Regardless of the genre, non-fiction novel, novella, short story or reportage, Capote captures raw human behavior from its most violent to the endearing and spiritual. In a short story called A Thanksgiving Visitor, the second grader, Buddy, of his nemesis Odd Henderson says, “the jealousy charging through me had enough power to electrocute a murderer. Murder was what I had in mind; I would have killed him as easily as swat a mosquito.  Easier.”  And from the same story, a portrayal of grace much along the lines of Mrs. Clutter and her curio collection, this time in the description of the protagonist’s aunt, Ms. Sook.  “Her distinguished face, with its delicate and clumsy features and beautiful, youthful eyes, bespoke a fortitude that suggested it was more the reward of an interior spiritual shine than the visible surface of mere mortal health.”

The works consistently talk about human frailty, neglect, cruelty, and often the resultant blurred ethics. Capote tells us we are not any one finite personality, but several at the same time. In Nocturnal Turnings, or How Siamese Twins Have Sex, there are only two characters; they bear the same initials as the author and negotiate insomnia, boredom, candor and truth. The story is partially the construction of a self interview and the questions include:

“What frightens you?”

“What can you do?”

“What are some things you can’t do?”

“Do you consider conversation an art?”

“Do you believe in God?”

This last question elicits the exasperation of the Siamese twin, TC, who does not believe the question was answered. TC responds, “It’s not that simple.  I did believe in God.  And then I didn’t.” However, god would help, if asked, he says.

“TC:  And has He?

TC:  Yes, More and more. But I’m not a saint yet.  I’m an alcoholic.  I’m a drug addict. I’m homosexual. I’m a genius. Of course, I could be all four of these dubious things and still be a saint. But I shonuf ain’t no saint yet, nawsuh.”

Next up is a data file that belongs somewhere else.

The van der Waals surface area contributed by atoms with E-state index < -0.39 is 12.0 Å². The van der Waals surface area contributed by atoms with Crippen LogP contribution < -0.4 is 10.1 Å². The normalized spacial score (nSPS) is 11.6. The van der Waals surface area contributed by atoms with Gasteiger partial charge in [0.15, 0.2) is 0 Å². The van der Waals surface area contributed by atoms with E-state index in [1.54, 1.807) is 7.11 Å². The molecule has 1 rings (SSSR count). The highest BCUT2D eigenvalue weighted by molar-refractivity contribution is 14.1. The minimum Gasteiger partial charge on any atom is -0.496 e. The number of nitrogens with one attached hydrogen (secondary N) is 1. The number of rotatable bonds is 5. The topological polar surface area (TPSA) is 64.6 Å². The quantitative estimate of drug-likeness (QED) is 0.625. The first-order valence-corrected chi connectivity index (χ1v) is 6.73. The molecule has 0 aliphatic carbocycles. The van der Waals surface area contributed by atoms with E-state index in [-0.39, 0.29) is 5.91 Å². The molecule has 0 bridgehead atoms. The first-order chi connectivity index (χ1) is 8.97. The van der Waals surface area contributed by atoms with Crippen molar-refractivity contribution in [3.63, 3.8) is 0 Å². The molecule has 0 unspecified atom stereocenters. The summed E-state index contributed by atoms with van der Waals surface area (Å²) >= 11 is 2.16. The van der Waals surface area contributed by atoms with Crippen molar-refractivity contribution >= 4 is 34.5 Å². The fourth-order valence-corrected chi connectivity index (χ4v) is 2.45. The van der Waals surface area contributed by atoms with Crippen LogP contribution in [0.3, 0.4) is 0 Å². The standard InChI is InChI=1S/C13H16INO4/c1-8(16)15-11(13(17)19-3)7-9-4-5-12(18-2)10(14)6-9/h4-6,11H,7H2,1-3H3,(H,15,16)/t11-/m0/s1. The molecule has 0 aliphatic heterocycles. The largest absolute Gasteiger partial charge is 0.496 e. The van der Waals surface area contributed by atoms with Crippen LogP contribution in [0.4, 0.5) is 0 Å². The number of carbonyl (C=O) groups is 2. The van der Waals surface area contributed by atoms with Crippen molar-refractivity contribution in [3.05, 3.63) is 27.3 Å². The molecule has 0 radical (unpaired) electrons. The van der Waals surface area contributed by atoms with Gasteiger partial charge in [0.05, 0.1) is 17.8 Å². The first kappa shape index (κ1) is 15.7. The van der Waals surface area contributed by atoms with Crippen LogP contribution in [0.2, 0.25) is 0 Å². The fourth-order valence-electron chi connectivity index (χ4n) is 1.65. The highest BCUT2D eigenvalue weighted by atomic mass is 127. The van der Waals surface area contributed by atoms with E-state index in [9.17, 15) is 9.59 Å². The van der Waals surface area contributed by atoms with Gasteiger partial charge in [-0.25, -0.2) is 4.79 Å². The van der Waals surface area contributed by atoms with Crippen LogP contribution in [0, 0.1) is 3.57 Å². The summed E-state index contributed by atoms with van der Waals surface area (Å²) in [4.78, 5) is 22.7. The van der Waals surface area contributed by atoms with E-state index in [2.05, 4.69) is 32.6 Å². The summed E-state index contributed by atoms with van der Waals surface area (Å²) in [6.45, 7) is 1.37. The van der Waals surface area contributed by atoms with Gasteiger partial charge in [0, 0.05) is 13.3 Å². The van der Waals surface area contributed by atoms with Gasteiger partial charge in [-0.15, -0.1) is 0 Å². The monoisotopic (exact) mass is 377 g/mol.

Reading the work of any great writer reaffirms what writers know.  Writing is not for the meek, timid or lazy of mind.  Writing is for the uncompromising.  Writing is a monkey on your back. In Capote’s preface to Music for Chameleons, he says it beautifully. “When God hands you a gift he also hands you a whip; and the whip is intended solely for self-flagellation.  ….It was a lot of fun [writing] at first.  It stopped being fun when I discovered the difference between good writing and bad, and then made an even more alarming discovery: the difference between very good writing and true art; it is subtle, but savage. And after that, the whip came down!”

Comments

  1. Susan Martin says:

    I too just read In Cold Blood but for the 2nd time. The first was when the book was first published. I thought I had read everything that TC wrote. Your final quote of his I do not recall reading. Thank you. I loved your piece about you and TC. Thank you.

  2. Nancy Vinicor says:

    Almost pressing “delete” – what on earth is TQ – In Contact? – I caught a glimpse of light and then spotted Melanie’s name. A conversation we’d recently had about Capote; I read on and was delighted… you are one damned good writer.

  3. Enjoyed the essay and realized I haven’t read any Capote. Will probably start with smaller things, like “How Siamese Twins….”
    Thanks.